“In the early 1980s, as the Reagan administration aggressively funded an imperialist war in Nicaragua, the Sandinistas reached out internationally for demonstrations of solidarity.” Ian Hussey and Joe Curnow begin their article Fair Trade: From Solidarity to the Standardization of Neocolonial Relations, recently published in Darkmatter this way. They go on to elaborate on the history of fair trade, rooted in solidarity and anti-imperialism, using the example of early traders, citizens, and faith communities who supported the struggle of the Sandinistas in the 80s, in many ways, including finding ways to bring coffee to northern markets despite an embargo.
It is an inspiring and compelling story of fair trade. But the story soon turns dark.
Enter Fair Trade Certification
With the entry of certification to the picture, the focus shifted more to business needs and consumer expectations and became less about solidarity with farmers. “So retailing giants such as Starbucks and Wal-Mart can quash their Northern employees’ union organizing efforts and commit to selling a small percentage of their products as fair trade certified, and certifiers such as FTI and FTUSA will gladly work with them and even brag about the ‘sustainability’ efforts of these corporations.”
Northern companies who use the certification do not equally share the burden of compliance imposed by the certification schemes, particularly Fairtrade International, the focus of the certification. In coffee, for example, roasting, shipping, and packaging can have a big environmental impact, but roasters are not subject to scrutiny of environmental practices, while producers must comply with a host of environmental regulations.
The authors explain: “While limiting pesticide use is important for farmers, farm workers, and those living downstream, the Southern small farmers’ behaviours that are regulated do not alone have the capacity to create the fundamental changes necessary to prevent large-scale ecological disasters. Over a million certified farmers and farm workers taking these steps is significant in terms of environmental impact, but it pales in comparison to the environmental destruction of even one major Northern retailer whose behaviours are outside the scope of the certification process. Yet, Keurig Green Mountain, Wal-Mart, Starbucks, Nestlé, and other corporations benefit from the greenwashing of their brands on the backs of Southern small farmers.”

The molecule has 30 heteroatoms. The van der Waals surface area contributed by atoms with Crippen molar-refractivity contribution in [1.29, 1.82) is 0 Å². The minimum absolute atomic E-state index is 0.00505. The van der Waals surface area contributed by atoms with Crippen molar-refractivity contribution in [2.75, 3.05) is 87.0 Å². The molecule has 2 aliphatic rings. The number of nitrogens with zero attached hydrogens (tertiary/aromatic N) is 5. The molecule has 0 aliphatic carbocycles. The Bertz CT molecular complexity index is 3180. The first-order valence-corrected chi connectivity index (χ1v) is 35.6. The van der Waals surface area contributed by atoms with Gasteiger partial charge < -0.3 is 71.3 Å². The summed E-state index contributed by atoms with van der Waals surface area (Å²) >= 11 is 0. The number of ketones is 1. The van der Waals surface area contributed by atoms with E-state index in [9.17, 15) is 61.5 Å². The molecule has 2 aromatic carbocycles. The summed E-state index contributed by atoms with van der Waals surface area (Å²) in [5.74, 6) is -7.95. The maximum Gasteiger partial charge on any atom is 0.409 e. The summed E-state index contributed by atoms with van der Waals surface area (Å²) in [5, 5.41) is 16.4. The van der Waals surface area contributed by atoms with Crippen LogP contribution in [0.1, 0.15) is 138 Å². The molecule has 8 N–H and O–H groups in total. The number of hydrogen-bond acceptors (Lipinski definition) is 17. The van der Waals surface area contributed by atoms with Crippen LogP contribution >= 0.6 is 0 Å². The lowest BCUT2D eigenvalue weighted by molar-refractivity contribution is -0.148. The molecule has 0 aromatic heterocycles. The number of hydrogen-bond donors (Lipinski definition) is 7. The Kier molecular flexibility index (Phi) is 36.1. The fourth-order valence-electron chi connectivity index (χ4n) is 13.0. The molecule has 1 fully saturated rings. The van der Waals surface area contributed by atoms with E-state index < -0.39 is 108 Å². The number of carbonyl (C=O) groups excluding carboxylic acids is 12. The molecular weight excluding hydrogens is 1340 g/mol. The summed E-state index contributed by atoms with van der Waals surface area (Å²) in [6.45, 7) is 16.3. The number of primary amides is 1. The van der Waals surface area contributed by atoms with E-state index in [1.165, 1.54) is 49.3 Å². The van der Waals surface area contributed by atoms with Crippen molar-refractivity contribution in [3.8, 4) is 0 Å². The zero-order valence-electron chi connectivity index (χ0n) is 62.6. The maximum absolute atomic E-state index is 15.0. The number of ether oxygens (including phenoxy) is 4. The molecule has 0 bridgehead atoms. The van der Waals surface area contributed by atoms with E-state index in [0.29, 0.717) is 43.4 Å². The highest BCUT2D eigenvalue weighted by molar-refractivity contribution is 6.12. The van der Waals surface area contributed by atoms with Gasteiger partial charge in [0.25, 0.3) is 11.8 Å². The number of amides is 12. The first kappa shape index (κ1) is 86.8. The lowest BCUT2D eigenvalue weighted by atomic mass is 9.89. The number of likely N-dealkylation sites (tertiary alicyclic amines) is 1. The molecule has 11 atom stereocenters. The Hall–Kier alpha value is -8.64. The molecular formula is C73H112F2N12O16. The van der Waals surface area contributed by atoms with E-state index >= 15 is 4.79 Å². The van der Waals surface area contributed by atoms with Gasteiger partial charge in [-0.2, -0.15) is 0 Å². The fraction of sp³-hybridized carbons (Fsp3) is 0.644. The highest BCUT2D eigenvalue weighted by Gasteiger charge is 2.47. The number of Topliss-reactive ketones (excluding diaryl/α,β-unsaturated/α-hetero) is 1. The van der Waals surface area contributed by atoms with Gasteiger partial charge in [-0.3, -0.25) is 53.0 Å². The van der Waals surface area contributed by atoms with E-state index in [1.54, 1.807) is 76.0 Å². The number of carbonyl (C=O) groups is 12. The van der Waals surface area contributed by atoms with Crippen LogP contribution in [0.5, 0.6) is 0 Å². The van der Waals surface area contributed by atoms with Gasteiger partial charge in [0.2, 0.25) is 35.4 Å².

An Alternative Emerges
Producers have largely been left out of governance and decision making for the certification programs, which has led to some of the reproduction of colonial dynamics and imbalances between requirements among supply chain participants. Producers have successfully lobbied for more ownership and governing representation in the Fairtrade International system, but producer groups themselves have not had a unified vision of fair trade, complicating the journey to move fair trade certification closer to the solidarity movement it once was. As an example, early conflict emerged between the producer groups of Latin America and Asia when large-scale plantations were let into the system. Producers in Latin America opposed this direction, while producers in the Asian network included representatives of Indian tea plantations and supported their inclusion in the model.
In recent years, an alternative certification has emerged in the Small Producer Symbol. The Small Producer Symbol is owned and governed by small-scale producers themselves. The label has more flexibility for producers built into the system and more stringent requirements for brands and traders. Because of this ownership structure, the authors are cautiously optimistic that it may be an option more closely reflective of the original solidarity movement that emerged in the 1980s. However, they caution that, as SPP must respond to needs of businesses and desires of consumers for assurance, “There is a risk the SPP will come to reproduce the same problematic logic characteristic of previous fair trade institutionalization processes.” The authors conclude with the observation that “Those engaged in the SPP hope for something better and ultimately trust that small farmers making decisions for themselves are the only ones capable of visioning and creating the future they desire and deserve.”
The article is a critical reminder of the vision and evolution of fair trade, important critique of the limits of certification, and an inspiration that as the movement continues to evolve, we can look for the most hopeful alternatives to support. The full article is available on the Darkmatter website.
Posted on: April 11th 2016